Volga se Ganga by Rahul SankrityayanVolga se Ganga by Rahul Sankrityayan is an epic. It traces the human evolution from 6000 BCE to 1942 CE through a common man’s eyes. It begins on the banks of Volga River when the man was a hunter-gatherer. Through small stories from various eras, its tracks our evolution through various eras. Though towards the second half it concentrates on the Indian sub-continent but it never loses view of the rest of the world. In fact, after reading the book, I felt India or rather world was always as globalized as it is now.

The book talks at various levels. Through the dialogues of the common citizens, it presents an assessment of the life and time in those eras. In the early days, it shows how matriarchal societies lived on meat and water. How the only parent people knew of was the mother, so the lineage ran from mother to daughter. The daughters had a similar relationship with their mothers that medieval kings had with their sons. They fought for inheritance. Slowly the farming entered man’s life.

However, what left a bigger impression on me was the advent of metals – first iron and then gold. Rahul Sankrityayan portrays how the metals started dividing man into communities. How it started adding hierarchy based on who possessed how much of these metal pieces. The arguments between various characters in the stories will give you a sense of Deja Vu. We have heard similar arguments when the TV came or when computers came and when mobile phones came. Reading this book told me that all these big changes will eventually become a part of our lives in as way that we would not even remember that they caused a disruption. Probably every significant era in the history was nothing but a collection of big disruptions.

First few chapters of Volga se Ganga that trace pre-historic history must have made Rahul Sankrityayan imagine a lot. Later chapters are based on available literature and the last chapters seem to be coming from the first-hand experience of the author. You see a clear inclination towards socialism as was the flavor of the era. You also get a counter view of what people thought of Gandhi & Ambedkar. Given that this book was written before independence you have no reason to doubt those opinions. The fact that a common man in Patna hated being called a Harijan Gandhi or they disliked Ambedkar as much is something pundits of today may find difficult to digest.

I loved the whole of Volga se Ganga but one of the chapters that stand out is based in Ujjain during the reign of Harshvardhan. The story tells the times from the perspective of a king, his court poet, and one more person. It brings out the role of court poets who would paint the king as an ideal ruler – handsome, brave, kind and just. They would create their palaces and personas more from their imagination than from reality. Now you wonder if you should admire the poet or his subject or do not trust either.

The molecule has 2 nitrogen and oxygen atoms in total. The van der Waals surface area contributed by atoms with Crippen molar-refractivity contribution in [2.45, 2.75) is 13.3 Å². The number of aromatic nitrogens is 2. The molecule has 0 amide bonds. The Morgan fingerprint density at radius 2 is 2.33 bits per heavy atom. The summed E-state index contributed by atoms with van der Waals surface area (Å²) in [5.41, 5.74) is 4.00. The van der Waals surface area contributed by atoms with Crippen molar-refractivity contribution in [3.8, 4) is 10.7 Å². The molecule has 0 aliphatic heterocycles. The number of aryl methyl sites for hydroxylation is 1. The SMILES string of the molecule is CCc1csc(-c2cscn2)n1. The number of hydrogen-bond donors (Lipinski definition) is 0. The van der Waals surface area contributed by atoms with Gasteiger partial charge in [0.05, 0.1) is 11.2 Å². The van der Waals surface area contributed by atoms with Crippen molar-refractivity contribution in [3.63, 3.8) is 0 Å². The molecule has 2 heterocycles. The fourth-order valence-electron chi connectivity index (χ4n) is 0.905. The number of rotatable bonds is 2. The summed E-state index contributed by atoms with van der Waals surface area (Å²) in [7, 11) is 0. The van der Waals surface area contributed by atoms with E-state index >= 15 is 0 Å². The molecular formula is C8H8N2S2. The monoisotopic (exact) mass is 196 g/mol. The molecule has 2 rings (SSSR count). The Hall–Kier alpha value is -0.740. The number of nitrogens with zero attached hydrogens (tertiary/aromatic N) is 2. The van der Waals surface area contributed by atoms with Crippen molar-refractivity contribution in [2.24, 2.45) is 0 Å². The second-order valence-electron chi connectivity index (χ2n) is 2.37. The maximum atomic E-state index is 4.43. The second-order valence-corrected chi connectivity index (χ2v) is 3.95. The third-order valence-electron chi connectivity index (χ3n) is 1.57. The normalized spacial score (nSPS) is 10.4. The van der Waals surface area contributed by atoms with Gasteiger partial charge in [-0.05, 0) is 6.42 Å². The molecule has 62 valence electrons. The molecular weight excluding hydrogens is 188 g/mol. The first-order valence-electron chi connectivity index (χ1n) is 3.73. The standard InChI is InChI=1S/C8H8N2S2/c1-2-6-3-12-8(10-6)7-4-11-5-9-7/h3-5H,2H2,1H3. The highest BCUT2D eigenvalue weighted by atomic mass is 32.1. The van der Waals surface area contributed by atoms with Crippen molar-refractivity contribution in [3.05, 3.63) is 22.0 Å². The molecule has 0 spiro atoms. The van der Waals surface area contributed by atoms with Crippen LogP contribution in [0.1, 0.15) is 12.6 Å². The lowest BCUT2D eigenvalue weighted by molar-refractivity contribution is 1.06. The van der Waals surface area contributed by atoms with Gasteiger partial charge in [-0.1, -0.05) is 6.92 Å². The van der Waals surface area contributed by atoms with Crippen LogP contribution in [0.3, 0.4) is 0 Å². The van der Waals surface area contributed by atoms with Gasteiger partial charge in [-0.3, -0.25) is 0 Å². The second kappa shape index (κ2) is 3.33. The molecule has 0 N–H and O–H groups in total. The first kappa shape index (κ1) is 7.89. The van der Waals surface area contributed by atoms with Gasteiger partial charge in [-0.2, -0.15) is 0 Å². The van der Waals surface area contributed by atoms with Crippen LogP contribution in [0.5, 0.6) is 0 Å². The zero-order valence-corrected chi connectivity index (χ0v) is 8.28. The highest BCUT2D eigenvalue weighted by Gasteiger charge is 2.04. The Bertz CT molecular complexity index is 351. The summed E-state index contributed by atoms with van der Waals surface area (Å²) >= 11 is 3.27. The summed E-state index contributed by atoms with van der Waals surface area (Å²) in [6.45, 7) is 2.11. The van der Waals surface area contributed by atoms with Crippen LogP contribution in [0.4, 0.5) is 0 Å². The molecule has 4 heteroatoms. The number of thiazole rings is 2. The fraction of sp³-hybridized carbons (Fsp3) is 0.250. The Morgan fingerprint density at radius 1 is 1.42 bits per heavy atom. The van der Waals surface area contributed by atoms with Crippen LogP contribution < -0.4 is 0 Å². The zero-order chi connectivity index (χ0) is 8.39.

There is a description of the evolution of human relationships. It begins with nomadic tribes where man and woman only each other sexually and the only other relationship they understand is mother & children. It evolves to a family when farming becomes the main occupation and man stops wandering. Slowly the romance begins to appear in his stories and its stays there. He has not touched upon deceit in relationships. He has explored relationships between communities, between opponents, between friends, and between families.

What makes this book special is that it skips all the important events that we know from our history books. So it does not talk about the rise of Buddha & Buddhism, though there are arguments that talk about tenets of Buddhism. Similarly, there is no mention of invasions except how it impacted the common man. Even Gandhi & Ambedkar make the appearance as talking points between people and none of their often mentioned personalities or achievements are talked about. No big events cloud the stories and you get a feel of the life like yours in different eras.

I read this book in Hindi though it is available in multiple languages. If you are also planning to read it in Hindi, you need to have a good grip on Hindi. He uses certain local words that you have to guess. There is an occasional English word as well.

If you are a travel writer like me, you would have a lot to learn from this book. This book is a lovely example of how to convert a history lesson into a beautiful story that makes sense to everyone. It tells you a lot but in a way that you take it all effortlessly. The language is engaging and narrative gripping.

I think Khushwant Singh wrote his novel Delhi using the same format of writing when he told the story of Delhi through the eyes of a commoner.

I am looking forward to reading other books of Rahul Sankrityayan – there are two more in my library.

Go, read it.

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